Price Gains For Three Of Four Key E&S Metals Pause, But Trend Remains Upward
In addition to Canada and Mexico, countries belonging to the European Union as well as Australia, Argentina, Brazil and South Korea have now also been granted temporary exemptions from tariffs on imported steel and aluminum that the Trump Administration put into effect last week. This further muddies the picture of the impact of the tariffs on prices for the materials in the U.S. Canada is the largest importer of both metals and major E.U. countries, including Germany, also have a significant share of U.S. imports of the metals.
But no matter what the eventual impact of the tariffs, prices for key metals widely used in E&S have been rising, sometimes dramatically, for two years. According to Metal Miner—a newsletter and research service that advises industrial buyers on metals price trends and purchasing strategies—prices for carbon steels doubled from January 2016 to March 2018. Aluminum prices are up nearly 35% since January 2016. Copper is up just shy of 40% during the period. And stainless steel prices have shot up more than 44% January 2016 to March 2018.
The latest report from Metal Miner charts a pause in the gains during March for three of the four metals. Global aluminum prices slipped 2% so far during the month, while those for copper were down 2.3%. On the other hand, stainless prices, which have seen strong gains the previous three months based on a rising trend in nickel prices, were flat in March. The group also noted that stainless surcharges, which mills and others suppliers increase during times of rising nickel prices, rose during the month. And prices for carbons steels such as cold-rolled and hot-rolled coil and hot-dipped galvanized products, continued their upward trend with a 7% gain during March.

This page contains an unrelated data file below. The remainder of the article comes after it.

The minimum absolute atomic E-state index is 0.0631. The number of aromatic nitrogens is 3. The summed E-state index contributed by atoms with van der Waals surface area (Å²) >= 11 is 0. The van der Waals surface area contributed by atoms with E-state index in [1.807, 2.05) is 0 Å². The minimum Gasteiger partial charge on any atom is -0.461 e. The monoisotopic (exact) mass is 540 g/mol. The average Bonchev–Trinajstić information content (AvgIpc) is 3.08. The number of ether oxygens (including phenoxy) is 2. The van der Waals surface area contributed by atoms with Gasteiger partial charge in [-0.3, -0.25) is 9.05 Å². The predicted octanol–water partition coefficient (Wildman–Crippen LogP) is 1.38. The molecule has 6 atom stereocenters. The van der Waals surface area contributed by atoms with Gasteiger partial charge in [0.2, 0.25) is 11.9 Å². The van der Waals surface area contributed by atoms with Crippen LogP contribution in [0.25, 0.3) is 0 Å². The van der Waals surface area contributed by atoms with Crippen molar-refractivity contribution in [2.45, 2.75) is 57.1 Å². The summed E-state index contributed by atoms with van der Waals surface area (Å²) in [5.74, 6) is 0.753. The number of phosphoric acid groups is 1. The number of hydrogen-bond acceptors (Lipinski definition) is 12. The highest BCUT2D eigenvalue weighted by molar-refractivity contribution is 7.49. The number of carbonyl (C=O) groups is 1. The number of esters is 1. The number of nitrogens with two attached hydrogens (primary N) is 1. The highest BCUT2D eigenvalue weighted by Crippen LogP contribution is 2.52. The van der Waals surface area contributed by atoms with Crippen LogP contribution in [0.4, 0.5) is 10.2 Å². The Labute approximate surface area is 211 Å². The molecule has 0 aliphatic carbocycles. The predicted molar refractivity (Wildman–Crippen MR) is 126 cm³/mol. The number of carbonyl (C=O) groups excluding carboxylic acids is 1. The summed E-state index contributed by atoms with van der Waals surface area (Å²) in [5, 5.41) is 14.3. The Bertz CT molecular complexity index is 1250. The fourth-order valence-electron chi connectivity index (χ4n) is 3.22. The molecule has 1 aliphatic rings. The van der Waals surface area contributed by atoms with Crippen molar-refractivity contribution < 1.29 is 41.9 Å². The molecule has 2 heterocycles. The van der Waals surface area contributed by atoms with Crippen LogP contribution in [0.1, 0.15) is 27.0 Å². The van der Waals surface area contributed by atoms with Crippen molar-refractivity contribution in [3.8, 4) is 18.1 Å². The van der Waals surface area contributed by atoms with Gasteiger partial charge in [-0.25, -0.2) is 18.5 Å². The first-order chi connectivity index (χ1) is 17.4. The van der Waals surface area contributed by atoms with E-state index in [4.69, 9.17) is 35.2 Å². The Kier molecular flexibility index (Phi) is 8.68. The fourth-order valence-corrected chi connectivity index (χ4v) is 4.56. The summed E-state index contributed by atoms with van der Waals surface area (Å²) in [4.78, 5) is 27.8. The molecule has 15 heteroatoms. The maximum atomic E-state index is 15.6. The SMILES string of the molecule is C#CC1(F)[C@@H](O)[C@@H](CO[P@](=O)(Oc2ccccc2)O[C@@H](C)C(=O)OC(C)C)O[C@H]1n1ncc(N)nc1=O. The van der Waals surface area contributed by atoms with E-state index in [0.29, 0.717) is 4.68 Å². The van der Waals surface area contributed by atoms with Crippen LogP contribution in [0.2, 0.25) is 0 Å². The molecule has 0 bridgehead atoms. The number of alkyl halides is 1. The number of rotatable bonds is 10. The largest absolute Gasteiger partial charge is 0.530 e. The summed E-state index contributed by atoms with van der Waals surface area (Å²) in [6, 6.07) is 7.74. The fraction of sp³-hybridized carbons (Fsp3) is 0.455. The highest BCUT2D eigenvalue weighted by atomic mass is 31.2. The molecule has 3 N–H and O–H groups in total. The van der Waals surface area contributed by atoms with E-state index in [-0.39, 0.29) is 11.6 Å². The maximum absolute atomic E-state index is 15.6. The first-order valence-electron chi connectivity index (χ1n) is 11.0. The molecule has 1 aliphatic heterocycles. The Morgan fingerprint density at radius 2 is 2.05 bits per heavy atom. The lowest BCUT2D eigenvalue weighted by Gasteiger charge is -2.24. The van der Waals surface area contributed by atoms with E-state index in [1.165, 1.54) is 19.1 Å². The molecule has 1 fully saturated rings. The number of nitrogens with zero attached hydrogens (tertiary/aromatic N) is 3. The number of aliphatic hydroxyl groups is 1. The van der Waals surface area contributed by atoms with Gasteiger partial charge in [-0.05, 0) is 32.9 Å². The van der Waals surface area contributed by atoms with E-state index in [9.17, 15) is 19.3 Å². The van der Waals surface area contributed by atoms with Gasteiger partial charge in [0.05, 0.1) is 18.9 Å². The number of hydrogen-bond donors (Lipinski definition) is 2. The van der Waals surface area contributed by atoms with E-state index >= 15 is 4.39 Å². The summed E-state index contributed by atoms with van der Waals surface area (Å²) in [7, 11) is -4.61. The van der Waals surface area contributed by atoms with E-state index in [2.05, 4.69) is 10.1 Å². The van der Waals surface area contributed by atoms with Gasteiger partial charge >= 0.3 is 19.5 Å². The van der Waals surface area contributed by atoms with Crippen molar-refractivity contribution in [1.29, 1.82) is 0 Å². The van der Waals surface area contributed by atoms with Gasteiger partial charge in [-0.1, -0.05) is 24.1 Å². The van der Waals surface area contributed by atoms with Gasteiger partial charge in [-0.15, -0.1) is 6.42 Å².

Metal Miner says the outlook for all four metal categories is for still higher prices.
The bottom line is foodservice E&S manufacturers will almost certainly become more aggressive in raising their own prices.